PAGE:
IT'S taken years to carefully catalogue 4500 pieces of Bendigo's mining history and a team including Marianne Midelburg still has a mountain more to do.
Volunteers have spent more than a decade organising the Central Deborah Gold Mine archives, sorting sheds once filled with precariously piled tools, models, books, maps and even the stretchers used to rescue injured miners.
The work is taking on added importance as Bendigo Heritage Attractions brings its museum up to speed with modern customers' expectations.
The building's displays are outdated and Kirkland Lake Gold - which operates Fosterville's gold mine - is financing a revamp, Bendigo Heritage Attractions' Evonne Oxenham said.
"We want to make the story we tell more relevant to the school groups that come through here. We are currently telling the mine's story but we want to show the wider picture on Bendigo's gold," she said.
Displays will also include information modern day mining in Victoria, which has enjoyed a resurgence largely because miners in Fosterville have struck such large bodies of gold missed by previous generations of miners.
Last week alone Kirkland Lake announced record quarterly production driven largely by the 191,893 ounces dug out of Fosterville.
Costerfield's mine produced 4794 ounces of gold and 684 tonnes of antimony last quarter, owners Mandalay Resources revealed on Thursday, meaning both major gold operations in the region are enjoying success.
The museum's revamp is expected to be completed in the second half of the year, but longer term Ms Midelburg hopes for enough space for rotating exhibitions of the archive's collection.
"You've got to look at the big picture and that will be down the track," she said.
The museum is constantly discovering new things about the huge number of mining-related pieces it has amassed over the decades.
Attempts to catalogue every piece in the archives started in the 1980s but had lost momentum and been abandoned, Ms Midelburg said.
"There have been two or three goes. This is the first time it has stuck and we have actually got it to work," she said.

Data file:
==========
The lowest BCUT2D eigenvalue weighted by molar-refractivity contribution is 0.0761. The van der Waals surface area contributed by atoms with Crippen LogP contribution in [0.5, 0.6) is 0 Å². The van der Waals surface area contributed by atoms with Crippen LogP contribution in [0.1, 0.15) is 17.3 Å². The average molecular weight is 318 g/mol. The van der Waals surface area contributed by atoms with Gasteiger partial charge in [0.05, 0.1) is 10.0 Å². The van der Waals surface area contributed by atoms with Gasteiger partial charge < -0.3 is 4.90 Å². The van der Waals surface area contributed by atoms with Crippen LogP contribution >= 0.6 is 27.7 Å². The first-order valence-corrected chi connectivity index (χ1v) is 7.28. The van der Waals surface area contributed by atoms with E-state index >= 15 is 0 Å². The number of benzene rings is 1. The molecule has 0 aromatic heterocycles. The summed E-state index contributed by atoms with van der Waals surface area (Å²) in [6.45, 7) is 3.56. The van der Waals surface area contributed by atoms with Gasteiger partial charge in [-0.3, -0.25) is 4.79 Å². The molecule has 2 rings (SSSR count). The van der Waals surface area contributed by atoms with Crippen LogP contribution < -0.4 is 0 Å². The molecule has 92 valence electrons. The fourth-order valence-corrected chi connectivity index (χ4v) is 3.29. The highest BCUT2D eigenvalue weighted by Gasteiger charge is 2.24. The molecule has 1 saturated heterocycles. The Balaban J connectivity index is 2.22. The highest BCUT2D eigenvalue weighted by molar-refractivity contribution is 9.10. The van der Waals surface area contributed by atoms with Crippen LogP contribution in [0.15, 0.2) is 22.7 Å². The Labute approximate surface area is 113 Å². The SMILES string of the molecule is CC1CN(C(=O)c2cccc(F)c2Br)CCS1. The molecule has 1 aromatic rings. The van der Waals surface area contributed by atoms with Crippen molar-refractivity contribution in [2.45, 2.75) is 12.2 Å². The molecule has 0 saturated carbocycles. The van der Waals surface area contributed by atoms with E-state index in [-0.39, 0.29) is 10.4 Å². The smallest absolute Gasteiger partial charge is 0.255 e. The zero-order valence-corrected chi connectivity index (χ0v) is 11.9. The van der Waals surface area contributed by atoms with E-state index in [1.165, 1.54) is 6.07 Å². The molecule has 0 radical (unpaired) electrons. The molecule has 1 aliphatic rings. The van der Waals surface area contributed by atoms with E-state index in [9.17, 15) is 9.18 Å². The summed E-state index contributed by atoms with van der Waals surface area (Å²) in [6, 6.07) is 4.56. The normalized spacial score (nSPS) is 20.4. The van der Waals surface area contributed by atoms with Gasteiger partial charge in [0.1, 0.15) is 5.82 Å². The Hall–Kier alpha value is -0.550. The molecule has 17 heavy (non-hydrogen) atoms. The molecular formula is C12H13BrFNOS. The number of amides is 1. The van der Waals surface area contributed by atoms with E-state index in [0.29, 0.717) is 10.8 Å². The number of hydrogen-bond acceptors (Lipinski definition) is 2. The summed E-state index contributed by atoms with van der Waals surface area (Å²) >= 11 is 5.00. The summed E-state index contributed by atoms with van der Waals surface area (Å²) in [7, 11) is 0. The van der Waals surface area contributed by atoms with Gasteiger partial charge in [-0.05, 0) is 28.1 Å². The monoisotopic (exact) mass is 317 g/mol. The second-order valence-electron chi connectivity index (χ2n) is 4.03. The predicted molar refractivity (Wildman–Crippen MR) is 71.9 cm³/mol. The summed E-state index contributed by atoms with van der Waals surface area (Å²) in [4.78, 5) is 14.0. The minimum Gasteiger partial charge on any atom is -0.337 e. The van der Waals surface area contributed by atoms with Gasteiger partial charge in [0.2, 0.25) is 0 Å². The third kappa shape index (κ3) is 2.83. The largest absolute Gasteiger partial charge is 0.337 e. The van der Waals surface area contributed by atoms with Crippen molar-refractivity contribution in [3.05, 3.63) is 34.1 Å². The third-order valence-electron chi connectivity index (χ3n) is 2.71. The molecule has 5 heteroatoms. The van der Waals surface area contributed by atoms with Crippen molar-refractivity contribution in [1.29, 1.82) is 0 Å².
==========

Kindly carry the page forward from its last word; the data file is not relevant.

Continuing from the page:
This push - currently driven by six volunteers - began with "boxes and boxes of dumped stuff" no one had known what to do with.
That was in 2008, Ms Midelburg said.
"A lot of it had been dumped in a back shed. It was dangerous in there. Things were almost falling on you," she said.
"So when I started it was making sure things were safe and that the pieces were protected.
"It's a huge archive. We've put 4500 pieces on the database at this stage. There's thousands to go."
Work is currently focused on everything in sheds, but at some point will turn to the many huge engineering marvels that currently sit outside.
"I'm going to have to process the poppet head one day," she said.
In the meantime, even the nuts and bolts need to be numbered, photographed and boxed.
"Right now I'm working on our 'small rusty metal bits' collection. They are all from that back shed and are all pieces of mining equipment," Ms Midelburg said.
"A woman called Sue Kimpton and I sorted out everything in the back shed into small rusty metal bits, medium rusty metal bits, big rusty metal bits and enormous rusty metal bits.
"I've create walls of boxes for them and other pieces in the archive."
It is not a love of history or engineering that drives her.
"I wouldn't know about the conservation or the historic side of it. I'm really into making sure things are safe and boxed up," Ms Midelburg said.
"I'm into wrapping and cleaning - the fun bits.
"I've got this incredibly methodological brain. I set up lists of stages and then I work through them step by step by step by step."
Her approach has served her well since 2011, when she began volunteering at the archive.
Ms Midelburg comes in three mornings a week for three hour stints.
"If I can get nine or 10 items done in a three hour session, that's good going," she said.
Her current focus - the shed's small rusty metal bits collection - has proven a somewhat unexpected highlight.
"There's a quirky nature to it. We don't come across things like them every day," Ms Midelburg says.
"We've had old lamps, milk pails, you name it."
She often finds herself approaching staff members and expert volunteers to discover more about the pieces she catalogues, which are often unknown outside mining and history circles.
Ms Midelburg has been volunteering in one form or another for years.
She retired in 1996, when she became a community artist helping organise exhibitions.
"What I really like about here (the Central Deborah Gold Mine) is that the volunteers are treated like staff," Ms Midelburg said.
"No-one is looking over my shoulder, or anyone else's, tut-tutting and telling us to work faster, or that we are not doing it properly.
"We are thanked and our work is really appreciated.
"Some places you volunteer staff can look down on you because they are paid - that sort of situation. But it's like a big happy family here."
To find out more about ways to volunteer in Bendigo contact the Bendigo Volunteer Resource Centre on on 5441 1404 or email email@example.com